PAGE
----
Sequencing to Identify Predisposition Genes for Recurrent/Lethal Prostate Cancer

Each year, about 300,000 American men are diagnosed with prostate cancer (PRCA), the most common cancer in the western world after skin cancer. Decades of investigation into the genetic causes of PRCA have yet to identify genes or variants that explain more than a small fraction of cases. Even less progress has been made into understanding why approximately one-third of patients with localized PRCA develop recurrent and subsequently metastatic and fatal cancer.

This study, led by Lisa Cannon-Albright, PhD, will be the first to specifically target the genetics of metastatic/lethal PRCA in families that are predisposed to developing the disease. Her team has already identified and recruited over 550 families that are at high risk for developing prostate cancer, and sampled over 10,000 members. Of these, 223 lethal PRCA cases cluster in 45 high-risk families.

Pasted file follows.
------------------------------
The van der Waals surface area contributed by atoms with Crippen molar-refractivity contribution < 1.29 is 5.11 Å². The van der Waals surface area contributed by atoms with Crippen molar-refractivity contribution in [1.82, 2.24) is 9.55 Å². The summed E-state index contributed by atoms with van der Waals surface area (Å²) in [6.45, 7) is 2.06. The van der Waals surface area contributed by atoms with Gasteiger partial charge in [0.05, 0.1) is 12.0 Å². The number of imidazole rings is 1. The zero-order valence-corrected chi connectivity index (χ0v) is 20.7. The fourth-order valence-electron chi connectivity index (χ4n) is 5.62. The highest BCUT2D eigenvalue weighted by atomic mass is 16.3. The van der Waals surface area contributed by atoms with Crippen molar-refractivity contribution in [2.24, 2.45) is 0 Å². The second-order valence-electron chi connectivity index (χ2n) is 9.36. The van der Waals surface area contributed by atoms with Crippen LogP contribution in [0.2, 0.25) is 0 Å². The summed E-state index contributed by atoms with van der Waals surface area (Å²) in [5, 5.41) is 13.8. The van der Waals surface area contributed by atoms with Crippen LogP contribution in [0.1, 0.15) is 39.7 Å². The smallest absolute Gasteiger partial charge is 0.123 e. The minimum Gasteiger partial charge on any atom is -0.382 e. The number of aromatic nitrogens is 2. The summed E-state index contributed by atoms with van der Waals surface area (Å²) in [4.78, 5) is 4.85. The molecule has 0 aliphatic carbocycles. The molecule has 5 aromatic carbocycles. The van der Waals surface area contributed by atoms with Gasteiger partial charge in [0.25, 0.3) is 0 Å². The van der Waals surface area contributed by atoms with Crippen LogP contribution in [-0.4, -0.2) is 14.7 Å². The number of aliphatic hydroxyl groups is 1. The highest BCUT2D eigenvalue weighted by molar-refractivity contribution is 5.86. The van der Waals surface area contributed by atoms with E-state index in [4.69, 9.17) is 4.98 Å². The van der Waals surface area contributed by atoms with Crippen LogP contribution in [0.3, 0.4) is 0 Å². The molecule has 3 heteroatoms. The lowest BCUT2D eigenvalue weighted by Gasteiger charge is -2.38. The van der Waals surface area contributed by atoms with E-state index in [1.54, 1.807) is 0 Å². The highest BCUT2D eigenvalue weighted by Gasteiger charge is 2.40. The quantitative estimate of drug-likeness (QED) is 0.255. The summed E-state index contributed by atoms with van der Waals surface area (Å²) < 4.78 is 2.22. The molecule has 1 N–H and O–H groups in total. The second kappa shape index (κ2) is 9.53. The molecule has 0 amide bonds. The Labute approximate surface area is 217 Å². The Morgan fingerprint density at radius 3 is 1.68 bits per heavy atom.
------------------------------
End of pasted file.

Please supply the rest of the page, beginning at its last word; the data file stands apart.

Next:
The team’s gene discovery efforts are starting with eight families, focusing on sequencing pairs of first cousins with lethal PRCA. The rationale is that the cousins’ genomes will mostly differ from one another, except that both should carry the same PRCA predisposition gene that runs in their family. This genetic strategy should enhance the power to filter out false positives and identify the predisposition gene(s).

The eventual identification of PRCA predisposition genes, accompanied by a greater understanding of how they ultimately lead to mortality, will lead to the development of diagnostic tests and more personalized treatments for the most serious cases of PRCA.